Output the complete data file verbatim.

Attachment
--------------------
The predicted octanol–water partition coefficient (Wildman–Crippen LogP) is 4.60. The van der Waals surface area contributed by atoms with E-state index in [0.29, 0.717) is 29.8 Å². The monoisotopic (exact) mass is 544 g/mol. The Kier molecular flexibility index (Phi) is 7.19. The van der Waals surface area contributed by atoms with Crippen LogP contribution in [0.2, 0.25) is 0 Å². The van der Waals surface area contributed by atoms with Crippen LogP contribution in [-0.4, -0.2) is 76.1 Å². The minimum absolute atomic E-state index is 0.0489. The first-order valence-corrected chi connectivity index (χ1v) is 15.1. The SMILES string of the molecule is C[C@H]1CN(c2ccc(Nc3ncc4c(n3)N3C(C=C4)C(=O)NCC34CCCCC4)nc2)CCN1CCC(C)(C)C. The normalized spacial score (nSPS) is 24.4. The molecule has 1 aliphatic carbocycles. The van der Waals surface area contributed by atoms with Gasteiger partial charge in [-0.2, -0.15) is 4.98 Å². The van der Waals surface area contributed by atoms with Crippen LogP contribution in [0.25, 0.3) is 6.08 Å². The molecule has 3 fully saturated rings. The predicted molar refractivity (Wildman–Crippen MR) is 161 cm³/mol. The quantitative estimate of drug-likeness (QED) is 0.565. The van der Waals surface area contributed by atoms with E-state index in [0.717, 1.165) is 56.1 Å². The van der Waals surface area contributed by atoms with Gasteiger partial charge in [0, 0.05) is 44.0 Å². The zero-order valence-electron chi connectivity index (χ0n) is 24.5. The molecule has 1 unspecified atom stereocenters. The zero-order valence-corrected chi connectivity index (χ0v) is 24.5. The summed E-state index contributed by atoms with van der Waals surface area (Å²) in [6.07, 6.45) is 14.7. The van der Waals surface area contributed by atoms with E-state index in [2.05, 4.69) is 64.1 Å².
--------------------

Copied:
The predicted octanol–water partition coefficient (Wildman–Crippen LogP) is 4.60. The van der Waals surface area contributed by atoms with E-state index in [0.29, 0.717) is 29.8 Å². The monoisotopic (exact) mass is 544 g/mol. The Kier molecular flexibility index (Phi) is 7.19. The van der Waals surface area contributed by atoms with Crippen LogP contribution in [0.2, 0.25) is 0 Å². The van der Waals surface area contributed by atoms with Crippen LogP contribution in [-0.4, -0.2) is 76.1 Å². The minimum absolute atomic E-state index is 0.0489. The first-order valence-corrected chi connectivity index (χ1v) is 15.1. The SMILES string of the molecule is C[C@H]1CN(c2ccc(Nc3ncc4c(n3)N3C(C=C4)C(=O)NCC34CCCCC4)nc2)CCN1CCC(C)(C)C. The normalized spacial score (nSPS) is 24.4. The molecule has 1 aliphatic carbocycles. The van der Waals surface area contributed by atoms with Gasteiger partial charge in [-0.2, -0.15) is 4.98 Å². The van der Waals surface area contributed by atoms with Crippen LogP contribution in [0.25, 0.3) is 6.08 Å². The molecule has 3 fully saturated rings. The predicted molar refractivity (Wildman–Crippen MR) is 161 cm³/mol. The quantitative estimate of drug-likeness (QED) is 0.565. The van der Waals surface area contributed by atoms with E-state index in [0.717, 1.165) is 56.1 Å². The van der Waals surface area contributed by atoms with Gasteiger partial charge in [0, 0.05) is 44.0 Å². The zero-order valence-electron chi connectivity index (χ0n) is 24.5. The molecule has 1 unspecified atom stereocenters. The zero-order valence-corrected chi connectivity index (χ0v) is 24.5. The summed E-state index contributed by atoms with van der Waals surface area (Å²) in [6.07, 6.45) is 14.7. The van der Waals surface area contributed by atoms with E-state index in [2.05, 4.69) is 64.1 Å².